One of Shadowhunters’ consistent strengths as a show been it’s beautifully genuine approach to supportive and strong relationships. Sometimes the truest family isn’t the one connected to you by blood. Simon’s battle between the love he holds for his mother and the newfound vampire family his immortality will eventually force him to embrace is one such exploration. The deep and unbreakable Parabatai bond connecting Alec and Jace is another. “Parabatai Lost” proves the show has found it’s footing this season, and that themes aren’t “just for eighth grade book reports” as certain Emmy award winning writers might have you believe. So without further ado, let’s get to the good stuff.
Alec is still unconscious after his mission to find Jace using his rune turned out unsuccessful. Though two of the people he cares most about in this world are by his side, he can’t wake up because the person who holds the fragment of his soul is still not there. This is where the Parabatai bond comes in. The Parabatai bond is something that is constantly brought up on the show and the sheer strength of such a bond is frequently addressed. But, as Alec remains unconscious in the present and begins to internally delve back into his past, we are offered a peak into what makes these two men more than partners, more than brothers.
Magnus and Isabelle
Emeraude Toubia and Harry Shum Jr. were two of the standouts this week. Magnus becomes increasingly frustrated as the effort to keep Alec from slipping away from them forever drains him of his powers. He’s desperate to save him, but cannot revive him. Isabelle does everything in her power to save her brother, eventually having to give in her other “brother” to keep them both alive. Isabelle had to make hard choices this week, realizing that sometimes you need to look at the bigger picture and what matters most to you and that to save some, you might need to sacrifice others. There was a twinkle of Mayrs in her as she made her choice to give Jace over to the Clave for a trial so that Inquisitor Aldertree would help her save both Jace and Alec from certain death. Unlike her mother, however, she made the tough choice by looking with her heart whereas Mayrs does so out of honor and pride.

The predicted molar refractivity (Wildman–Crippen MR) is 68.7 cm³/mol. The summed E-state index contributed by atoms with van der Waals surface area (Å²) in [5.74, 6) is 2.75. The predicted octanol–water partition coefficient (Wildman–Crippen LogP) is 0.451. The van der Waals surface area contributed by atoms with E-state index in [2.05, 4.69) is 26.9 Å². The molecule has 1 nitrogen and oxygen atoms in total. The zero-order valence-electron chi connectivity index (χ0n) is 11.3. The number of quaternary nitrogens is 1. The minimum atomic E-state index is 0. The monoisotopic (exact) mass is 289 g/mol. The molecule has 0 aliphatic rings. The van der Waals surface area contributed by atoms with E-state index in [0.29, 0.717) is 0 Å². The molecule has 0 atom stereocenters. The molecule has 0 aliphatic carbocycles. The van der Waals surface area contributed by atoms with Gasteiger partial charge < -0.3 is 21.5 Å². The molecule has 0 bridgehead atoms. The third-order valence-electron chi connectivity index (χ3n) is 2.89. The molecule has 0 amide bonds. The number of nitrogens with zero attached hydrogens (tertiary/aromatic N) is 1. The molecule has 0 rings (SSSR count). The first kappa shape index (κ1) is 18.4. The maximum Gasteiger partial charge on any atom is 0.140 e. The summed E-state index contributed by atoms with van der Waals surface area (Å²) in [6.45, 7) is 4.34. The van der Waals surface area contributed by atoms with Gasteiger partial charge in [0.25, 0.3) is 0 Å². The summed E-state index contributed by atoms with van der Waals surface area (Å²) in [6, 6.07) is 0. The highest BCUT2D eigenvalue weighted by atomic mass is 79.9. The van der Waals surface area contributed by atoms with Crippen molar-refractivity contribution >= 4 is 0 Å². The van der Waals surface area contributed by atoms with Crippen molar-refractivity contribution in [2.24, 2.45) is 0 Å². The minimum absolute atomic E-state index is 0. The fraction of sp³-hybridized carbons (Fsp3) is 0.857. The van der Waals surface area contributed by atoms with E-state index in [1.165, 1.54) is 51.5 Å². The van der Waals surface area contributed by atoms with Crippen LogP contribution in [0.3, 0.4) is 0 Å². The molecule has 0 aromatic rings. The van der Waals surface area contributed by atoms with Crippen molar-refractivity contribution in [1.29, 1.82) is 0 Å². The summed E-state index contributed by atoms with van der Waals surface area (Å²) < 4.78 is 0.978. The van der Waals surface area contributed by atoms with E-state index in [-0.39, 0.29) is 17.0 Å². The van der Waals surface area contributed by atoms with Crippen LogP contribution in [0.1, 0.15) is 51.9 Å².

On the run from a different foe this week, the werewolves (including new addition to the show whom I already love, Maia!) have pinned the kidnapping and murder of Gretel, one of their own, on Jace. We know it was Valentine, but all the evidence pointing towards Jace is rather damning and, as Maia points out, Shadowhunters are meant to be the ones protecting Downworld. Jace, who needs to get to Alec before it is too late, gets roughed up along the way. (There’s an awesome werewolf transformation scene that was perfectly creepy and horrifying, and a chase scene in a hospital which was A+.) Jace almost makes it but is cornered by the wolves just as he’s nearing Alec. In a quick save by Isabelle, who was portaled in by Aldertree to save Jace for his official hearing, a direct order from the Clave forces the werewolves to backdown from their ‘blood for blood’ mission.
Simon, meanwhile, faces a ridiculous amount of voicemail messages from his reasonably worried mother. Apparently, she checked in on his excuse that he was dorming that year (nice one, Simon) only to catch him in the lie. Panicked, Simon vows to return home but Raphael stops him, imploring him to focus on the mission and forget his mother. He further intimates that Simon has a new family now, and the woman he calls mother will quickly age and die yet he will always stay the same. It’s the age-old vampire and immortality conundrum, and Simon, who is still young, can’t fathom a life without his mother. He worries that without him, she will spiral into a dark hole, imagining the horrors that could have happened to her child.
Having resisted Rachael, Simon stops by his house only to find his mother’s room a mess and an open bottle of alcohol. In a panic, he calls Clary and we learn that Simon’s mother is an alcoholic who had been sober for a while. Clary, his mom’s best friend and the person who feels most like family at this moment since she’d been with her through thick and thin, immediately helps him locate her. Clary tracks her down to a cafe and suggests that perhaps Simon should tell his mother the truth. Worried that she will perceive him as the monster he believes himself to be, Simon hesitates. Eventually, Clary convinces him that she would love him no matter what because she already does. We get another beautiful bonding scene between the two best friends that widens their history together and solidifies their friendship.